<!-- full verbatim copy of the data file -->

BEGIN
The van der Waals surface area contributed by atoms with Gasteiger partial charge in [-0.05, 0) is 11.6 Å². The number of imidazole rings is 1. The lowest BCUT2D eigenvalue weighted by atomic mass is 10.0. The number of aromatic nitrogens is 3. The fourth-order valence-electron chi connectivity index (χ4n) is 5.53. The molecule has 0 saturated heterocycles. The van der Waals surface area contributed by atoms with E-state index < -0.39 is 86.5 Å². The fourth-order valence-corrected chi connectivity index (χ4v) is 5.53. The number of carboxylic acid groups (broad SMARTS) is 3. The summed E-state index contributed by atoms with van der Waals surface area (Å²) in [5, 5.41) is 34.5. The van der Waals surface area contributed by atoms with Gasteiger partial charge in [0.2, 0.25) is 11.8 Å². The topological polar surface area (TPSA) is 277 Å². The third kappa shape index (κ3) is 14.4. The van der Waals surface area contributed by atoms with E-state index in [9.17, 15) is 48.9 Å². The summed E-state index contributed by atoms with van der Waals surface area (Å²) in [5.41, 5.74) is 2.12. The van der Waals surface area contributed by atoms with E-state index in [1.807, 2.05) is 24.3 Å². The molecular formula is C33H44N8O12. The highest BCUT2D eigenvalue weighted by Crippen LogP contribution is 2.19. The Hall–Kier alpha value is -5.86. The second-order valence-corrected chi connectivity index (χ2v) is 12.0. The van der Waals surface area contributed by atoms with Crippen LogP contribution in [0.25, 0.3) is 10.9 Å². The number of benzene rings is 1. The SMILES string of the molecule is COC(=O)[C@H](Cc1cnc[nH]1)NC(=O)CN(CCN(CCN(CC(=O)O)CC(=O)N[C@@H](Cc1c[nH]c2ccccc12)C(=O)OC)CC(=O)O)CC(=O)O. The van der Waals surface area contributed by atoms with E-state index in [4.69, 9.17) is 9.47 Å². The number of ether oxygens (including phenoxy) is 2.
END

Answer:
The van der Waals surface area contributed by atoms with Gasteiger partial charge in [-0.05, 0) is 11.6 Å². The number of imidazole rings is 1. The lowest BCUT2D eigenvalue weighted by atomic mass is 10.0. The number of aromatic nitrogens is 3. The fourth-order valence-electron chi connectivity index (χ4n) is 5.53. The molecule has 0 saturated heterocycles. The van der Waals surface area contributed by atoms with E-state index < -0.39 is 86.5 Å². The fourth-order valence-corrected chi connectivity index (χ4v) is 5.53. The number of carboxylic acid groups (broad SMARTS) is 3. The summed E-state index contributed by atoms with van der Waals surface area (Å²) in [5, 5.41) is 34.5. The van der Waals surface area contributed by atoms with Gasteiger partial charge in [0.2, 0.25) is 11.8 Å². The topological polar surface area (TPSA) is 277 Å². The third kappa shape index (κ3) is 14.4. The van der Waals surface area contributed by atoms with E-state index in [9.17, 15) is 48.9 Å². The summed E-state index contributed by atoms with van der Waals surface area (Å²) in [5.41, 5.74) is 2.12. The van der Waals surface area contributed by atoms with E-state index in [1.807, 2.05) is 24.3 Å². The molecular formula is C33H44N8O12. The highest BCUT2D eigenvalue weighted by Crippen LogP contribution is 2.19. The Hall–Kier alpha value is -5.86. The second-order valence-corrected chi connectivity index (χ2v) is 12.0. The van der Waals surface area contributed by atoms with Crippen LogP contribution in [0.25, 0.3) is 10.9 Å². The number of benzene rings is 1. The SMILES string of the molecule is COC(=O)[C@H](Cc1cnc[nH]1)NC(=O)CN(CCN(CCN(CC(=O)O)CC(=O)N[C@@H](Cc1c[nH]c2ccccc12)C(=O)OC)CC(=O)O)CC(=O)O. The van der Waals surface area contributed by atoms with E-state index in [4.69, 9.17) is 9.47 Å². The number of ether oxygens (including phenoxy) is 2.